This year however, we’ve managed to overcome Cheltenham and Cardiff at home, before the extremely impressive win at Burnley. Let’s not forget, despite both goals being penalties, this Burnley team have stormed to the top of the Championship this year. They beat Harry Redknapp’s very decent QPR side 2-0 last weekend, who are scrapping with Burnley at the top, and the first team, flying high on the confidence front currently, were all given the chance to knock out the ‘bigger’ opponents. This first team included in-form striker Danny Ings, ex-hammer Junior Stanislas and various other players who have made tremendous starts to their seasons, and all we had to combat it was a makeshift second eleven, which saw players like Pelly Ruddock make his debut, Carlton Cole making his return, and youngster Leo Chambers starting yet again in the cup. So to come away with a 2-0 win was remarkable in my books. But our reward for all that? Tottenham. Away. Who would’ve thought it?
This draw, it’s fair to say, has split opinion. Personally, I’m of the ‘why did it have to be Tottenham?’ opinion. I genuinely don’t think we could have got a worse draw. I would have taken anyone else, be it United away, City away, Chelsea away, literally anyone else. And here’s why. Less than a month has passed since what was undoubtedly one of the better days in my life to this point, the day we walked away from White Hart Lane with a 3-0 victory. We don’t get a win over Spurs very often, let alone a 3-0 win in their own back yard, so I’ve naturally been making the most of it, and had pencilled in a large amount of gloating over the next seven odd months until we play them again. But they couldn’t even let us have that.
Nope, we had to draw them in the cup. The over-confident sort of West Ham fans started to come out saying ‘we’ll just do them 3-0 again’, but when you look past that result, you start to realize things could get pretty embarrassing next time around. Firstly, for Spurs, this is their perfect draw. They’ve avoided all the big teams and they’ve got the unique opportunity to get revenge on us, and put things right on the same ground just over two months after the horror show last time around. They are going to be right up for this game, no doubt about that. For that reason, Villas-Boas is undoubtedly going to play near enough his first team, or at least a very strong team, for our visit. He has already been playing a strong team throughout the competition before they even drew us, and AVB has made clear he wants to do something in this tournament. And now, when the opportunity had come up to kill two birds with one stone, as he progresses to the semi-finals while getting revenge on West Ham in the process, he probably can’t believe his luck.
And what are we going to do to combat this undoubtedly strong Spurs side that will be put out? In short, nothing at all. Despite calls for West Ham to go somewhere in this competition too, as of yet the teams we have put out have been more experimentation than being put out to win a game. We’ve managed to get through three rounds but now we face Spurs, I can see us playing a weakened team yet again. We play Sunderland at home the weekend before, which is a big game within the end goal of Premier League safety, so the first team will be put out there. And then United away the weekend after, it would be very brave to rest the first team there and play them at Spurs in midweek. So I can see another experimental eleven sent out at White Hart Lane, against a near enough first team for Spurs, and the end result of all that being a humiliating, heavy defeat that the Spurs fans will then use against us, as were used to, until we play them again.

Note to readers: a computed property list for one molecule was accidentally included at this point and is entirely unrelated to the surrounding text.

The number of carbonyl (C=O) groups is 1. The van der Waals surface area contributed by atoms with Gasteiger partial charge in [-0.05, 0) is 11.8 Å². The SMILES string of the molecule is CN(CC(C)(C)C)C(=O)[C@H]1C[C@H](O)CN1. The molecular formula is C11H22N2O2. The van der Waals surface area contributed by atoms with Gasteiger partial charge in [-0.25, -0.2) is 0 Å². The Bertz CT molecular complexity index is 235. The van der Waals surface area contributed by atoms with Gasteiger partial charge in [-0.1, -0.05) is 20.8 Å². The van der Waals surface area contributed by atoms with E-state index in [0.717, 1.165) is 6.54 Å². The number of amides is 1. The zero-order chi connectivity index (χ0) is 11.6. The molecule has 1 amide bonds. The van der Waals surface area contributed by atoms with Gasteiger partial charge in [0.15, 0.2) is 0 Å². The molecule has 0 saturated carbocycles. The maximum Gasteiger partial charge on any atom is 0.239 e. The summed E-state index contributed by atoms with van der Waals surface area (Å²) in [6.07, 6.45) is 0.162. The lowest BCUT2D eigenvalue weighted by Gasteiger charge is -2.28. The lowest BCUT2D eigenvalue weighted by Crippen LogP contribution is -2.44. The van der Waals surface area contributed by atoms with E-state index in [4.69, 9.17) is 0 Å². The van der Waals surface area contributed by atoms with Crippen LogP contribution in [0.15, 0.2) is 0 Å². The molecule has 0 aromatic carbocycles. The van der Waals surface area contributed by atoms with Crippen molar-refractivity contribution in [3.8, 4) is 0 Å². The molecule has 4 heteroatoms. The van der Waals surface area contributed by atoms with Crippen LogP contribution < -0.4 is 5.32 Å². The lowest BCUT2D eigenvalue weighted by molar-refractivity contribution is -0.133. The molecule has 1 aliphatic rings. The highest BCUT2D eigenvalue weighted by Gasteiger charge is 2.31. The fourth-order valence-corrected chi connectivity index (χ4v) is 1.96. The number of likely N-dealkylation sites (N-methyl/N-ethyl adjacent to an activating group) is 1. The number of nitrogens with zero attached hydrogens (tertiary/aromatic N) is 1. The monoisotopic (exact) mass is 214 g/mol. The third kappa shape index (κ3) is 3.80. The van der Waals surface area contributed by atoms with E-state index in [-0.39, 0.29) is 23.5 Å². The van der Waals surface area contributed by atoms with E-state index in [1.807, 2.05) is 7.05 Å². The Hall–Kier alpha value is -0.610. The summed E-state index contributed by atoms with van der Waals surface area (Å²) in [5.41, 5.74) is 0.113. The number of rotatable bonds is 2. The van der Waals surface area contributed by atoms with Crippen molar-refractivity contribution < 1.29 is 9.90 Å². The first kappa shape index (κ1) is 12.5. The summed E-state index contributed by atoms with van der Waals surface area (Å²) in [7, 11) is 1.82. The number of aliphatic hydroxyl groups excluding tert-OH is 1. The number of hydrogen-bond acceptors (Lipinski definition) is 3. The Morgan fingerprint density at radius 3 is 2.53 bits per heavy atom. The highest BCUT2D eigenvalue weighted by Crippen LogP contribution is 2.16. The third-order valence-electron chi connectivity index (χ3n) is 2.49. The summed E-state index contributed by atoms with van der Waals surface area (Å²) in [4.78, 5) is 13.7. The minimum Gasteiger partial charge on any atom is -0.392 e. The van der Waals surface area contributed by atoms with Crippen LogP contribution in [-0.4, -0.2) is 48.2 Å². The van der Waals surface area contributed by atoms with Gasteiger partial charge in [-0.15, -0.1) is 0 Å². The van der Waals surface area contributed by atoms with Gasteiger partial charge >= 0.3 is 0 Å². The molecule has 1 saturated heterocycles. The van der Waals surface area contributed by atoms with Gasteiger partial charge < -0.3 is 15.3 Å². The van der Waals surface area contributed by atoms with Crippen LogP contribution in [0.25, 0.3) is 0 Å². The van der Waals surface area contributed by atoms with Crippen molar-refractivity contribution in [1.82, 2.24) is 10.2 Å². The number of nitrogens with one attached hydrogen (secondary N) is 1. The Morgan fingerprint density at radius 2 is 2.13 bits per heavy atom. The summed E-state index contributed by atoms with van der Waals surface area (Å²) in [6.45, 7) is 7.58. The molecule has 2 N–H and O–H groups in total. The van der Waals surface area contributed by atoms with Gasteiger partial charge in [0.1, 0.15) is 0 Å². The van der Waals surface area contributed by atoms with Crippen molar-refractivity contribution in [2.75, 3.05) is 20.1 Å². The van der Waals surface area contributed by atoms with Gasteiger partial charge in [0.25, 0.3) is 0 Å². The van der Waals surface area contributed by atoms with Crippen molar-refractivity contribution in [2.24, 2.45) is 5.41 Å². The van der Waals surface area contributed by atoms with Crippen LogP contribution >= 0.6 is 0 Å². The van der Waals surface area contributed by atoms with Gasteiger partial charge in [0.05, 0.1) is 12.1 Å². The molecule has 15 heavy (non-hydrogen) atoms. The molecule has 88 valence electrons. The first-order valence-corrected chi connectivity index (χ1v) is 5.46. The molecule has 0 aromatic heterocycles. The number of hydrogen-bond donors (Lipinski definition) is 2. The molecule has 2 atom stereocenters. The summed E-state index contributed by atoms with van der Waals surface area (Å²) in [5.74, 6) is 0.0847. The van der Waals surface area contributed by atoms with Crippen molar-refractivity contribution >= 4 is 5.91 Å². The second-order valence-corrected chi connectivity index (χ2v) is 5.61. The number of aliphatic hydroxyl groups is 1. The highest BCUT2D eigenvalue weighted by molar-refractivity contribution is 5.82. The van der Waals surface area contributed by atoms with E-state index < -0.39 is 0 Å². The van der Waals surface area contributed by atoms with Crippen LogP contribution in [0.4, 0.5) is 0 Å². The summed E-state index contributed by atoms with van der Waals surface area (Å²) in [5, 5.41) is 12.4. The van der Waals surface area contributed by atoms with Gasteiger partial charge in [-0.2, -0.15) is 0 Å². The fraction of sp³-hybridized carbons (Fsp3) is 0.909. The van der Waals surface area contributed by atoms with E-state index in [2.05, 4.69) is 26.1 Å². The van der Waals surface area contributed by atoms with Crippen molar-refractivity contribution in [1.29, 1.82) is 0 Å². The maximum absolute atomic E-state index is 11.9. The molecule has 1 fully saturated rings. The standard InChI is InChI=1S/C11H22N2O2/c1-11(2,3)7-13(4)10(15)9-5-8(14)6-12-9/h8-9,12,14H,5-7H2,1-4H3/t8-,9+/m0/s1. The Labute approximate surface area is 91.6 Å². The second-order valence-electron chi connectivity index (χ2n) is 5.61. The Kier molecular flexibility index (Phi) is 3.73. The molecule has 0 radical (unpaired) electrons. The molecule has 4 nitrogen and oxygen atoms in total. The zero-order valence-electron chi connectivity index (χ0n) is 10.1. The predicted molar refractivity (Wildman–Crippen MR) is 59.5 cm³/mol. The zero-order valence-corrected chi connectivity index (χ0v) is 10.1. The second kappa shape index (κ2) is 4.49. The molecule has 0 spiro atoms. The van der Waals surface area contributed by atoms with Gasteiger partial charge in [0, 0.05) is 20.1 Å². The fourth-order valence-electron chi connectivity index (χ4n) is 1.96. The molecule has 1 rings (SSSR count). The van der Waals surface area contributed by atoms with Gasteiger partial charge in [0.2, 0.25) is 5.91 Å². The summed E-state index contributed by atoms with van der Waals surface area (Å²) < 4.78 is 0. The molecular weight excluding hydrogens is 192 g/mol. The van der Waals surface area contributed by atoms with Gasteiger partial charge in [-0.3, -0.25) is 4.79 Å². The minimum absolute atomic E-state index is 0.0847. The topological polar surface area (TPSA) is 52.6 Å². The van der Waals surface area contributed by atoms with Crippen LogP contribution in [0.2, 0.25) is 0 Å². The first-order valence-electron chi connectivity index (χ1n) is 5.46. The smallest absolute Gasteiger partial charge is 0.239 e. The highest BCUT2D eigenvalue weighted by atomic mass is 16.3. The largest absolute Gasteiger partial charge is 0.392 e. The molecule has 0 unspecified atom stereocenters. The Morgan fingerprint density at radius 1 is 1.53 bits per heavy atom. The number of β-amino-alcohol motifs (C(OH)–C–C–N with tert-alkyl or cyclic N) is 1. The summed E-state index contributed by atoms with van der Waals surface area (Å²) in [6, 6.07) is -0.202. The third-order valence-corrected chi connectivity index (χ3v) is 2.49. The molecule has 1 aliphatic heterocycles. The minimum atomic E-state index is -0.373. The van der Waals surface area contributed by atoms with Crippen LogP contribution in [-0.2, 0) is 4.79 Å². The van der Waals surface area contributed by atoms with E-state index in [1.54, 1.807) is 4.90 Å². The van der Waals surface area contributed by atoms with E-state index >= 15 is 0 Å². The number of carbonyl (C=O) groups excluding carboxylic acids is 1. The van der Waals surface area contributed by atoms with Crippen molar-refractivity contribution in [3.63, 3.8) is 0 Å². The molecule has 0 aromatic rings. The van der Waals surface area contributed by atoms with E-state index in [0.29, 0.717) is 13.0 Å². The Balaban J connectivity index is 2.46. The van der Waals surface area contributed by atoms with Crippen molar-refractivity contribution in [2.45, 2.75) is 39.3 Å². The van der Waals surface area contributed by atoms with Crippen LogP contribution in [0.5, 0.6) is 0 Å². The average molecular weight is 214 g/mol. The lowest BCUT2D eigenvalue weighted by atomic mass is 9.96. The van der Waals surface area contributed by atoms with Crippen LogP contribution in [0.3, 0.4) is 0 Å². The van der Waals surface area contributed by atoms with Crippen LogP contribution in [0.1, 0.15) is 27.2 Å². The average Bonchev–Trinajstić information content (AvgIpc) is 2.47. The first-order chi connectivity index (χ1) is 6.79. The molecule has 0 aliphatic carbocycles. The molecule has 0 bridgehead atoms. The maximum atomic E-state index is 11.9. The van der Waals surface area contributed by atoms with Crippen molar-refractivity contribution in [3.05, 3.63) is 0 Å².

So I guess that’s life as a West Ham fan. Even when you get a historic, incredible result like that at White Hart Lane, we can’t even enjoy that for as long as we thought we might be able to!
There are those who say ‘we’ve done it once, why can’t we do it again?’ despite the game last month being our first win at Spurs since 1999. And there are some that claim our defence is so solid away from home Spurs won’t break it down. To an extent that’s true, having only conceded one goal away from home all season, a penalty at Hull. We’ve kept clean sheets at Newcastle, Southampton, Spurs, Swansea and now Burnley, none of which are easy places to go by any stretch, so we can hang onto that. But I get the feeling that if we were to send out McCartney and Potts to attempt to keep out either Defoe or Soldado, not to mention the classy midfield behind the front man, things would soon change.
So I’m not really buying any optimism for this fixture, but I will bring a bit of optimism to the table to finish the article off. Firstly, I was even less optimistic before we played Spurs in the league, and just look how that ended up. Secondly, if we do end up by some miracle beating them again, they will have no excuse at all this time around, and will be hysterically funny for all of us. And finally, possibly more important than the last two, and not even concerning the result, the chance to be one of, hopefully, a huge cup allocation filling part of the Park Lane Stand at White Hart Lane will be pretty special I think. Well, right up until we all start to trickle out when the fourth goal rolls in. But it will be special to begin with possibly. That’s about as much optimism as you’re going to get. Sorry!
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